Some laptops are designed to be super-thin portable machines that you can carry anywhere, while others are enormous things that belong at home. The Toshiba Satellite L875-10G is one of the latter.
It's a 17.3-inch machine packing an Intel Core i5 processor, an impressive 8GB of RAM and a dedicated AMD Radeon graphics card. It's just begging to be your bedroom media pal, and with a very reasonable price of only £680, it might not be a bad idea to take it up on that offer.
Design and build quality
Need a laptop for carrying around and working on the go? Move along, chum, this isn't the machine for you. With its 17.3-inch screen, the L875 stretches the definitions of portable. It measures a not inconsiderable 413mm across and 268mm deep so you'll struggle to find a shoulder bag big enough to accommodate it.
That's fine because at around 2.7kg, you're unlikely to want to carry it anywhere. Rather than attempt to use it as a portable work machine, the L875 is better sat on your desk as a replacement for a desktop computer. Anchored there, the 17-inch screen can be put to good use playing back all your films and music.
The lid is clad in a brushed aluminium shell that's been given an attractive steel-blue colour. That may or may not appeal, but it's certainly nice to see something other than the usual shades of grey.
The metal offers the benefit of making the laptop seem more premium than if it were simply made of plastic. There's quite a lot of flex in the lid though, so don't think that the metal acts as a suit of armour -- it'll still succumb to a terrible fate if you happen to drop it from a decent height.
Of course, if it's going to spend 95 per cent of its time on your desk or lap while reclining on the sofa, then hardcore durability really isn't a concern. For the job it's designed for, it's built perfectly well.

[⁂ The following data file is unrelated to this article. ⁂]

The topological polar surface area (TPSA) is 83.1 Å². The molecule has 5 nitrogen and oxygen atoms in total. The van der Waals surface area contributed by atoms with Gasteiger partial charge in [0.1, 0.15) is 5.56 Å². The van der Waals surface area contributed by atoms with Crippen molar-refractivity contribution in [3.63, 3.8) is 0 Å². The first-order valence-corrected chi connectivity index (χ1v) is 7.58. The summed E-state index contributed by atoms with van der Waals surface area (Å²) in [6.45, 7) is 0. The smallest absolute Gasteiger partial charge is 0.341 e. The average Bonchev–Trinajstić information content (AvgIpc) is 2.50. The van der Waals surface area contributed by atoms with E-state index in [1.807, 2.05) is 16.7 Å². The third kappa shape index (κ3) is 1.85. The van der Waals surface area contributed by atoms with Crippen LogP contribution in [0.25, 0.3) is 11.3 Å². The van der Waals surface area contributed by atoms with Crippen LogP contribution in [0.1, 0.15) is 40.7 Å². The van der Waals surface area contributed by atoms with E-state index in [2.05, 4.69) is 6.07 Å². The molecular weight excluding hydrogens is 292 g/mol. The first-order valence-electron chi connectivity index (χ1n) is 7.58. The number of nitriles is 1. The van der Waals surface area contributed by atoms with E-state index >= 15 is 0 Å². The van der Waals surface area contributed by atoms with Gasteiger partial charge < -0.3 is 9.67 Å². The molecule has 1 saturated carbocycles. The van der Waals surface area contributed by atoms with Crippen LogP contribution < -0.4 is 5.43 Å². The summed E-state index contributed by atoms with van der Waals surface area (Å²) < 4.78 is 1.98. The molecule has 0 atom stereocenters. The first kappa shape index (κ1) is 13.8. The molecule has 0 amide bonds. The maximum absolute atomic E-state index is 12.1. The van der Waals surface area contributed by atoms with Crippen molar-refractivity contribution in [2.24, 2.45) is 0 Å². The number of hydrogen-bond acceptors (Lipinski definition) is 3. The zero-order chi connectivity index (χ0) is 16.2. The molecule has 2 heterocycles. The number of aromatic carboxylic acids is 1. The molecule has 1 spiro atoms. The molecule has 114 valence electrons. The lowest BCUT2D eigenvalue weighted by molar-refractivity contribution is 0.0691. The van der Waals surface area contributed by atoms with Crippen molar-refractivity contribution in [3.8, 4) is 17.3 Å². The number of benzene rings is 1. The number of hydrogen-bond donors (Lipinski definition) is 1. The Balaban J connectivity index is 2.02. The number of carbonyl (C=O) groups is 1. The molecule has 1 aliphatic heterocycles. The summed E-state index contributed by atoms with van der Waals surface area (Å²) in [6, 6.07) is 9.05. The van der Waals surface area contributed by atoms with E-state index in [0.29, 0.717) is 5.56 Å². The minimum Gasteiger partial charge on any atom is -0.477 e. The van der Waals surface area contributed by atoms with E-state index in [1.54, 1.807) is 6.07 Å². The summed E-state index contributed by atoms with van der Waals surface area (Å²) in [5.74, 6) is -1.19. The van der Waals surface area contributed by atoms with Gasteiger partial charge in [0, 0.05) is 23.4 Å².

Around the sides you'll find one USB 2.0 port, two USB 3.0 slots, Ethernet and HDMI sockets, VGA-out and headphone and microphone jacks.
Keyboard and trackpad
Under the lid you'll find more of that blue brushed metal on the large wrist rest. The keyboard is a standard black plastic affair with square, isolated keys that are well spaced. They're easy to press, which results in a comfortable typing experience with few mistakes.
One annoying aspect though is the half-sized arrow keys. Considering the vast amount of room Toshiba has to play with on the keyboard tray, there's absolutely no excuse for using space-saving arrow keys. If you often use these to scroll through documents or web pages, it's likely you'll find these as irritating as I did.
The trackpad is particularly big and wide, which is good to see, considering the enormous size of the machine. If it were too small, I would most certainly have complained. It's got a rough texture that makes sliding your finger around very easy. It's responsive too, and the large buttons beneath offer a comfortable click, making for a pleasing experience overall. Of course, plugging in a USB mouse would make scrolling easier.